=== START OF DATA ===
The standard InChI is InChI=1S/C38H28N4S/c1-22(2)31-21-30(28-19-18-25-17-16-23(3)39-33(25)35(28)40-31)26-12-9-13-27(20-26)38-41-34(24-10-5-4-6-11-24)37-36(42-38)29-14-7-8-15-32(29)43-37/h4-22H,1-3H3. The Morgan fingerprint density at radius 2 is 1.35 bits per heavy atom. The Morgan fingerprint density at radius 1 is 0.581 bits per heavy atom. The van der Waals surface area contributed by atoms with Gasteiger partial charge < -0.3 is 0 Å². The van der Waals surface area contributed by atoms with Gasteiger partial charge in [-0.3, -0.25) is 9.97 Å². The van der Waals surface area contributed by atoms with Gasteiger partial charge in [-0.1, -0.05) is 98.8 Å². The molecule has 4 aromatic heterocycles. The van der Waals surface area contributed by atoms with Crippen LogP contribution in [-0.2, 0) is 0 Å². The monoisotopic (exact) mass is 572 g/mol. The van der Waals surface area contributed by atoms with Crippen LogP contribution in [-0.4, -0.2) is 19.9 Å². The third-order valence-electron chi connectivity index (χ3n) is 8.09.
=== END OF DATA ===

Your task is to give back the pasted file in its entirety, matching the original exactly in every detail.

The standard InChI is InChI=1S/C38H28N4S/c1-22(2)31-21-30(28-19-18-25-17-16-23(3)39-33(25)35(28)40-31)26-12-9-13-27(20-26)38-41-34(24-10-5-4-6-11-24)37-36(42-38)29-14-7-8-15-32(29)43-37/h4-22H,1-3H3. The Morgan fingerprint density at radius 2 is 1.35 bits per heavy atom. The Morgan fingerprint density at radius 1 is 0.581 bits per heavy atom. The van der Waals surface area contributed by atoms with Gasteiger partial charge < -0.3 is 0 Å². The van der Waals surface area contributed by atoms with Gasteiger partial charge in [-0.3, -0.25) is 9.97 Å². The van der Waals surface area contributed by atoms with Gasteiger partial charge in [-0.1, -0.05) is 98.8 Å². The molecule has 4 aromatic heterocycles. The van der Waals surface area contributed by atoms with Crippen LogP contribution in [-0.2, 0) is 0 Å². The monoisotopic (exact) mass is 572 g/mol. The van der Waals surface area contributed by atoms with Crippen LogP contribution in [-0.4, -0.2) is 19.9 Å². The third-order valence-electron chi connectivity index (χ3n) is 8.09.